Be guided throughout their operations by the principle of equality of opportunity and treatment in employment and not discriminate against their workers with respect to employment or occupation on such grounds as race, colour, sex, religion, political opinion, national extraction or social origin, or other status, unless selectivity concerning worker characteristics furthers established governmental policies which specifically promote greater equality of employment opportunity or relates to the inherent requirements of a job.When multinational enterprises operate in developing countries, where comparable employers may not exist, provide the best possible wages, benefits and conditions of work, within the framework of government policies. These should be related to the economic position of the enterprise, but should be at least adequate to satisfy the basic needs of the workers and their families.

Take adequate steps to ensure occupational health and safety in their operations.

In overseas operations, to the greatest extent practicable, employ local workers and provide training with a view to improving skill levels, in co-operation with worker representatives

Through their labour management practices, their creation of high-quality, well-paid jobs and their contribution to economic growth, multinational enterprises can play a positive role in helping to address the root causes of poverty in general and of child labour in particular.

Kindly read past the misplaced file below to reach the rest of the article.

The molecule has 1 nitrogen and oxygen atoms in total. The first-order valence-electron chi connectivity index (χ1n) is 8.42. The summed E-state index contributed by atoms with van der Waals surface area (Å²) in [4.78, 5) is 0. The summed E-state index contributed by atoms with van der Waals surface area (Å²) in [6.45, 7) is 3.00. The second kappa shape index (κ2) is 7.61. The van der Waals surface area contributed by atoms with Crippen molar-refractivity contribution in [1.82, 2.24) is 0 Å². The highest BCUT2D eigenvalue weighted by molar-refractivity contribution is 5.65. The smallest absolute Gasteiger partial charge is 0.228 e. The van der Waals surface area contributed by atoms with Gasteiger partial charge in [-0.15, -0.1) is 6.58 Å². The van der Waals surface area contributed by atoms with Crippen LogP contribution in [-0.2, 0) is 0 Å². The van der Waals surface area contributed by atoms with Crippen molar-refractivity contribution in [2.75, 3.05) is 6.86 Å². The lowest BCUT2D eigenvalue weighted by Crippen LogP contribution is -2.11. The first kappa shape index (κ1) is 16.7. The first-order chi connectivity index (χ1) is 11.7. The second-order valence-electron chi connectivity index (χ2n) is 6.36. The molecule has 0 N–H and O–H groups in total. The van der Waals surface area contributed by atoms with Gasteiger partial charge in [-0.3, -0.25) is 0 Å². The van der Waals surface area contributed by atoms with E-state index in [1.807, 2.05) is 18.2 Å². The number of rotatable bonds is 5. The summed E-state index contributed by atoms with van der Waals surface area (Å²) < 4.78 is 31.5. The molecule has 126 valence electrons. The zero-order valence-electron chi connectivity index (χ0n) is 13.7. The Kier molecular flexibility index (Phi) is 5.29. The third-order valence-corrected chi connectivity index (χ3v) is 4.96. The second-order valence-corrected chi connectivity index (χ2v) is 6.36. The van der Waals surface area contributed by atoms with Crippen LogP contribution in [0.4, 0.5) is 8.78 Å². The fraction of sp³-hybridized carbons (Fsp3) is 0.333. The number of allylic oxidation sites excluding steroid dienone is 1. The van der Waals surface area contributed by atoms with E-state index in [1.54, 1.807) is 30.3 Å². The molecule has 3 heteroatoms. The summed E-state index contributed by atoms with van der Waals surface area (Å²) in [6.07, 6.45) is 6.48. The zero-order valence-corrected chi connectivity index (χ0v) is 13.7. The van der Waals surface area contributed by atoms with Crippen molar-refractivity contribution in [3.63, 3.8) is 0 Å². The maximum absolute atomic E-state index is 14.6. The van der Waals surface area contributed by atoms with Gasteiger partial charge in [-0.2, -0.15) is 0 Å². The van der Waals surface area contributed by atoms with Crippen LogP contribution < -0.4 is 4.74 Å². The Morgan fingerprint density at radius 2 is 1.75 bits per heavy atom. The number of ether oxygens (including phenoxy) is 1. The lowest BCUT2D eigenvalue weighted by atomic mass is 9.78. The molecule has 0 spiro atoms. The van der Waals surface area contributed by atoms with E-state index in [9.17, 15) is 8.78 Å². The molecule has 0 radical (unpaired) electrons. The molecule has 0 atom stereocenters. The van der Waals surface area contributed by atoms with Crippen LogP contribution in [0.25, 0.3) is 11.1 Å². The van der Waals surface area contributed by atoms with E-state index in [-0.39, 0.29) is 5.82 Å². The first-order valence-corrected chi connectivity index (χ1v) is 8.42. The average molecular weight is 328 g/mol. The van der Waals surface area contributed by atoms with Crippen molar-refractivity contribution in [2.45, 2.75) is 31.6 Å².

Employment and industrial relations standards are understood to include compensation and working time arrangements. The reference to occupational health and safety implies that multinational enterprises are expected to follow prevailing regulatory standards and industry norms to minimize the risk of accidents and injury to health arising out of, linked with, or occurring in, the course of employment.

Encourages to recruit an adequate workforce share locally, including managerial personnel, and to provide training to them. Enterprises are also encouraged to invest, to the greatest extent practicable, in training and lifelong learning while ensuring equal opportunities to training for women and other vulnerable groups, such as youth, low-skilled people, people with disabilities, migrants, older workers, and indigenous peoples.

Environment : Enterprises should take due account of the need to protect the environment, public health and safety, and generally to conduct their activities in a manner contributing to the wider goal of sustainable development. Enterprises should therefore give appropriate attention to environmental issues within their business strategies and encouraged to work to raise the level of environmental performance in all parts of their operations, even where this may not be formally required by existing practice in the countries in which they operate.

In particular, enterprises should establish and maintain a system of environmental management appropriate to the enterprise, including ; collection and evaluation of adequate and timely information regarding the environmental, health, and safety impacts of their activities establishment of measurable objectives and, where appropriate, targets for improved environmental performance and resource utilization, including periodically reviewing the continuing relevance of these objectives  regular monitoring and verification of progress toward environmental, health, and safety objectives or targets.

Consistent with the scientific and technical understanding of the risks, where there are threats of serious damage to the environment, taking also into account human health and safety, not use the lack of full scientific certainty as a reason for postponing cost-effective measures to prevent or minimize such damage.